“When you tell people that your boyfriend was abusive, they paint a picture in their head. I know that picture because there was a time when I could draw it too. We think that image keeps us safe. If we can just avoid men like that, we’ll be okay.
Xavier became abusive. Xavier became a rapist. But he wasn’t that summer. The summer I fell in love with him, he was none of those things.”
For over a decade, Julie Lalonde kept a secret. As an award-winning advocate for women’s rights and bystander intervention on sexual violence, she gave countless of presentations and media interviews across the country. But what most people didn’t know was that the tough-talking, take-no-prisoners feminist and champion for women was living her own personal and terrifying nightmare.
Lalonde had spent the better part of 10 years being stalked by a former boyfriend. What started off as a consensual relationship between two high-school sweethearts gradually became possessive and controlling. When she could no longer endure his behaviour and left, a different kind of abuse began.
What followed were years of relentless harassment, guilt-inducing messages — pages and pages of documentation she kept for the police — about how he would kill himself, obsessive stalking at her place of work, university, and every new apartment she moved to and he eventually located. It all abruptly ended when her stalker died in a car accident.
Sharing her story
Lalonde, who was recently in Montreal to give a presentation on sexual violence prevention for staff and students at Dawson College, will soon be travelling the country for another reason: a book tour.
Her memoir, Resilience is Futile: The Life and Death and Life of Julie Lalonde, is due to be released at the end of February. In it she recounts in painful detail the decade of harassment she endured and challenges the idea of resilience and how it’s often used against strong women who are victimized.
Resilience is Futile is an incredibly honest, no-holds-barred description of the exasperation, the confusion, the fear, and the fatigue a person experiencing relentless stalking faces. It also points accusatory fingers at society at large and our justice and legal systems, which all too often fail women and refuse to believe them. Because of the unpredictable and often extended nature of stalking, police investigations can be time-consuming and an exercise in frustration. Often, victims feel that they are not taken seriously enough by police officers, who may minimize conjugal violence or stalking as a “lovers’ spat.”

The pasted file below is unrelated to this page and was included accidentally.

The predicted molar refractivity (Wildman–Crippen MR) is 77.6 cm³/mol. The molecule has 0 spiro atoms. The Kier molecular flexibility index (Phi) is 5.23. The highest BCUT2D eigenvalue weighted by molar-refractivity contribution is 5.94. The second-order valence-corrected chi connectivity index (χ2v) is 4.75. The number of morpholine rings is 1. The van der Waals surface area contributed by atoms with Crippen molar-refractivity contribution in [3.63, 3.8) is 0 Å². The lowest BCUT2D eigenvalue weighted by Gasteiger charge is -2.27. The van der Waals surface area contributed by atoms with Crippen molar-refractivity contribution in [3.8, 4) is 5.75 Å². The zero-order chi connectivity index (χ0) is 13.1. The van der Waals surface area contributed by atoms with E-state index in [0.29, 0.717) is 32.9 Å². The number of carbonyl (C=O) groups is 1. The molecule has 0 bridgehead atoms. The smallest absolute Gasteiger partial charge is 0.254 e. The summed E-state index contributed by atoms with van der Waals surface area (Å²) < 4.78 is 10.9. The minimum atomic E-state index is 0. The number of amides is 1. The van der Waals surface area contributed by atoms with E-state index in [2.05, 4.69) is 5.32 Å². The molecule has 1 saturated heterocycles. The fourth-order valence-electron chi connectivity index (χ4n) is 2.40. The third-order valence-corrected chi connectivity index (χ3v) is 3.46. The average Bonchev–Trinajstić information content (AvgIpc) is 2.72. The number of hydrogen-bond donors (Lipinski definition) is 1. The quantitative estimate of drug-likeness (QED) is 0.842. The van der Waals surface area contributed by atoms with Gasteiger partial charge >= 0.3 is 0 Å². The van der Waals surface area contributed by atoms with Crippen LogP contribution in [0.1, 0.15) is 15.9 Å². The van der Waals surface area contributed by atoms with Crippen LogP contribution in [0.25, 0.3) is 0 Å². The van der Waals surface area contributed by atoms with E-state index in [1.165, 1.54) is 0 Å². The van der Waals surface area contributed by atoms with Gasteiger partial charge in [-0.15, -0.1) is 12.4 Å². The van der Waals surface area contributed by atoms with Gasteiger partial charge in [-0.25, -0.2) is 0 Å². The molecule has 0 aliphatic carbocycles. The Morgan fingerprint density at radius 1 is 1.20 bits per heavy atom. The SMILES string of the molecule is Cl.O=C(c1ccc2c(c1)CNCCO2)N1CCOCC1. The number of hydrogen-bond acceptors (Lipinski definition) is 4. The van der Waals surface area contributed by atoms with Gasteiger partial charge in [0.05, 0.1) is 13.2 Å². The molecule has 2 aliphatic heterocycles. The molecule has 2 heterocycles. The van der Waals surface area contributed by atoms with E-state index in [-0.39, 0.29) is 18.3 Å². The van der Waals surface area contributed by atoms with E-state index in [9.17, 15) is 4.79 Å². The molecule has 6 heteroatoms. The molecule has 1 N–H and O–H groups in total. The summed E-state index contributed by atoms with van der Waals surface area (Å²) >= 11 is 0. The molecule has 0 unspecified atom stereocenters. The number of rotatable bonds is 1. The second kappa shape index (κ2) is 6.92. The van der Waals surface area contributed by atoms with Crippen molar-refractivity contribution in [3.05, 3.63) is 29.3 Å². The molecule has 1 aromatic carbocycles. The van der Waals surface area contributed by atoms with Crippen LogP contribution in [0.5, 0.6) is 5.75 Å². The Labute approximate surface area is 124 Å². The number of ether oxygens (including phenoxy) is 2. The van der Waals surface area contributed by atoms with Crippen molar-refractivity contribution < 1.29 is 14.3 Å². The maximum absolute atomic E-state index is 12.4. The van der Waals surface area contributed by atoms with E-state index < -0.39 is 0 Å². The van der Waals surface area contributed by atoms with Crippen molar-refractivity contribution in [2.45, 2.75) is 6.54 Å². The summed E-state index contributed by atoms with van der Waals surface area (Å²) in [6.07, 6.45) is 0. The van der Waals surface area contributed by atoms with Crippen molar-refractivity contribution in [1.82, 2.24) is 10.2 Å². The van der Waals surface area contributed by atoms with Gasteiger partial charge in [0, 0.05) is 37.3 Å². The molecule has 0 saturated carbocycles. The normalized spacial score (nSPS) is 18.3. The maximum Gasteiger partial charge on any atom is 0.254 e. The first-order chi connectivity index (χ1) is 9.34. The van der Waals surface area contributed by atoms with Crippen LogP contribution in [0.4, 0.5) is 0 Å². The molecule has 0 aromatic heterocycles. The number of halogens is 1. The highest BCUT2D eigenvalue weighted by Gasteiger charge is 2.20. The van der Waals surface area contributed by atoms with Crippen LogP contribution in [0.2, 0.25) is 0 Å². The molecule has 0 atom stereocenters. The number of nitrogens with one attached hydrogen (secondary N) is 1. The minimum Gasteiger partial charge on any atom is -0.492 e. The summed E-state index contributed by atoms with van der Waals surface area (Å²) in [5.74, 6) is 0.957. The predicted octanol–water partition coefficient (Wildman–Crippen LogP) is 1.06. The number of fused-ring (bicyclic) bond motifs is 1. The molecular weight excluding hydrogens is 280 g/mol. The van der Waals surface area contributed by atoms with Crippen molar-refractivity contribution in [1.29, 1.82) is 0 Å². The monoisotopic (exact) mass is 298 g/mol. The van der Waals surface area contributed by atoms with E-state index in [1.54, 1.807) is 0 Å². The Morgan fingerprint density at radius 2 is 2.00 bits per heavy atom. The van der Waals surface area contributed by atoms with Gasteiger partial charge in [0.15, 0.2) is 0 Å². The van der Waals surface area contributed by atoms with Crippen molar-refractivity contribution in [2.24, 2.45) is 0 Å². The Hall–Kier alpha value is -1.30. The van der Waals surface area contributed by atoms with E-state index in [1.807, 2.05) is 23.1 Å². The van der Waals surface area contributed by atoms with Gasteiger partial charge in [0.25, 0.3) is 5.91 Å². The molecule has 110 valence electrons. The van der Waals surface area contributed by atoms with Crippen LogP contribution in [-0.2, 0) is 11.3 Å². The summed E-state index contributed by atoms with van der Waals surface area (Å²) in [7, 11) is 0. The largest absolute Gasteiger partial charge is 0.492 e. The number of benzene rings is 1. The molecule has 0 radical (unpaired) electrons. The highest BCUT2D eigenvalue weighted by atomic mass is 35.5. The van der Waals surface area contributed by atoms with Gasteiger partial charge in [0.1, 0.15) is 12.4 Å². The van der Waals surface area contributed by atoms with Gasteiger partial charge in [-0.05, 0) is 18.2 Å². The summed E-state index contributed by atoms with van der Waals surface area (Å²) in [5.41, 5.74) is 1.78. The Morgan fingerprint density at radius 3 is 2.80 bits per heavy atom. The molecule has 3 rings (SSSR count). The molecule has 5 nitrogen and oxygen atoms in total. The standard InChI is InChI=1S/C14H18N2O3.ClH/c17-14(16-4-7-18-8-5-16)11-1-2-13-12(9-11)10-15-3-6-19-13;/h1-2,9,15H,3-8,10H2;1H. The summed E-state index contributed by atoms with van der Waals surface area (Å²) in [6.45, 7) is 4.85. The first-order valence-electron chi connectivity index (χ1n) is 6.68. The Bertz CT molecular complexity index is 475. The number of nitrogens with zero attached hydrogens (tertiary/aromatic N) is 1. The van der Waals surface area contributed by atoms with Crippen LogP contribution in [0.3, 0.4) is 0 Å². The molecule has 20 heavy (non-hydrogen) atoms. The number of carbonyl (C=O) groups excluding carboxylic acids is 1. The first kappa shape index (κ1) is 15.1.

Lalonde describes her decade of being stalked as “psychological terrorism.” She did not find writing the book as cathartic as people thought it would be, and openly describes the physical and psychological ramifications that being a victim of stalking exacts.
“I’m still jumpy. I still hate crowds. I sleep with the curtains drawn and don’t advertise where I live.”
What are we doing to protect women?
Although anyone can be a victim of stalking, the statistics show that — like sexual assault and domestic abuse — overwhelmingly the victims of stalking are women. As with domestic violence or femicide, the motivation isn’t love or a broken heart, but a need for control and power. If the person doing the stalking is a former boyfriend, victims are much more likely to experience physical violence.
With femicide dominating the news cycle once again, the book is, sadly, as relevant as ever.
“There’s been a surge of femicides lately and I think that we don’t talk about it enough,” Lalonde told me over the phone. “I think it’s up to all of us to think about what we are doing every day to make the world safer for women and girls.”
The Ottawa-based advocate would like to see more money being invested to prevent violence against women in the upcoming federal budget.
“Are we investing in prevention programs, are we investing in shelters and sexual assault centres, or are we just giving all that money to the police?” she asks. “Police have a role, absolutely, but police don’t prevent violence, they respond to it. We have to be thinking about where we, as a country, prioritize our time and our money.”
Lalonde partially blames the way stalking and possessiveness is often perceived by society as harmless, instead of the dangerous abuse it can be.
“We give people really problematic messages around romance and we act as though someone being obsessed with you is flattering, that it’s a compliment,” she explains. “I think that really feeds this idea in the minds of stalkers. It also makes a lot of victims feel like they should be flattered.”
When resilience is weaponized
A significant part of Lalonde’s book focuses on the concept of resilience and a world that often forces women to perform their trauma in order to see some form of justice.
Because she was able to continue excelling in school and establish a successful career while being stalked, some people questioned the severity of the abuse. It’s akin to legal cases where rape victims were said not to be “scared enough” or “timid enough” or “destroyed enough” for judges or the public to believe their pain.
It raises the question: what does a traumatized person look like, and are they supposed to behave in a certain way in order to get justice?
“The Ghomeshi trial was a real eye-opener in terms of how the media and the public treated trauma and resilience,” she said. Similarly, in her book she states, “My resilience was used to erase my pain. Traumatized people don’t win awards, get graduate degrees, and build a life in the public sphere.”
“Even more importantly,” she said during our interview, “when we focus on resilience, we ignore the structures that force us to fight so hard.”
Pausing, she added, “My trauma didn’t make me a better person, it made me a different person.”
Resilience is Futile: The Life and Death and Life of Julie Lalonde, published by Between the Lines, will be available Feb. 27, 2020.